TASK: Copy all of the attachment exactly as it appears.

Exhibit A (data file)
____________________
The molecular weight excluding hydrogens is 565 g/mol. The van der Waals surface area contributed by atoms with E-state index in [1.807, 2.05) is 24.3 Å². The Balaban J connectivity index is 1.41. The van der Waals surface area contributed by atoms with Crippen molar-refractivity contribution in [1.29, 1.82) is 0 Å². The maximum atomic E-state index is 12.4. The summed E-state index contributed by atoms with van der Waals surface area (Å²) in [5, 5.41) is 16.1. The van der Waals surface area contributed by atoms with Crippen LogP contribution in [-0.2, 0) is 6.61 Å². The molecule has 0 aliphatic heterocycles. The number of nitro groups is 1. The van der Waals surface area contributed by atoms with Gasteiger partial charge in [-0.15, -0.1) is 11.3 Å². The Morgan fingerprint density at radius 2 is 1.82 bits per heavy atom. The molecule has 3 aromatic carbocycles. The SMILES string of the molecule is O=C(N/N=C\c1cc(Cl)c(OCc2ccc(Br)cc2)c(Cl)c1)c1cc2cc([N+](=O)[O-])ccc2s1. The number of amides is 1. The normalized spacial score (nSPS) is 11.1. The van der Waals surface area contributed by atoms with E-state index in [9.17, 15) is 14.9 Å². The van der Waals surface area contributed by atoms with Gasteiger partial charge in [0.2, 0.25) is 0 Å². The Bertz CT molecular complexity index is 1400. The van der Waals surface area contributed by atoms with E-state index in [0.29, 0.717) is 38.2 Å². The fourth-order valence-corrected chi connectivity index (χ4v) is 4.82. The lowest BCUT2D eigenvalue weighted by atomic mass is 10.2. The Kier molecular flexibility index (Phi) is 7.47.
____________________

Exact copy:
The molecular weight excluding hydrogens is 565 g/mol. The van der Waals surface area contributed by atoms with E-state index in [1.807, 2.05) is 24.3 Å². The Balaban J connectivity index is 1.41. The van der Waals surface area contributed by atoms with Crippen molar-refractivity contribution in [1.29, 1.82) is 0 Å². The maximum atomic E-state index is 12.4. The summed E-state index contributed by atoms with van der Waals surface area (Å²) in [5, 5.41) is 16.1. The van der Waals surface area contributed by atoms with Crippen LogP contribution in [-0.2, 0) is 6.61 Å². The molecule has 0 aliphatic heterocycles. The number of nitro groups is 1. The van der Waals surface area contributed by atoms with Gasteiger partial charge in [-0.15, -0.1) is 11.3 Å². The Morgan fingerprint density at radius 2 is 1.82 bits per heavy atom. The molecule has 3 aromatic carbocycles. The SMILES string of the molecule is O=C(N/N=C\c1cc(Cl)c(OCc2ccc(Br)cc2)c(Cl)c1)c1cc2cc([N+](=O)[O-])ccc2s1. The number of amides is 1. The normalized spacial score (nSPS) is 11.1. The van der Waals surface area contributed by atoms with E-state index in [9.17, 15) is 14.9 Å². The van der Waals surface area contributed by atoms with Gasteiger partial charge in [0.2, 0.25) is 0 Å². The Bertz CT molecular complexity index is 1400. The van der Waals surface area contributed by atoms with E-state index in [0.29, 0.717) is 38.2 Å². The fourth-order valence-corrected chi connectivity index (χ4v) is 4.82. The lowest BCUT2D eigenvalue weighted by atomic mass is 10.2. The Kier molecular flexibility index (Phi) is 7.47.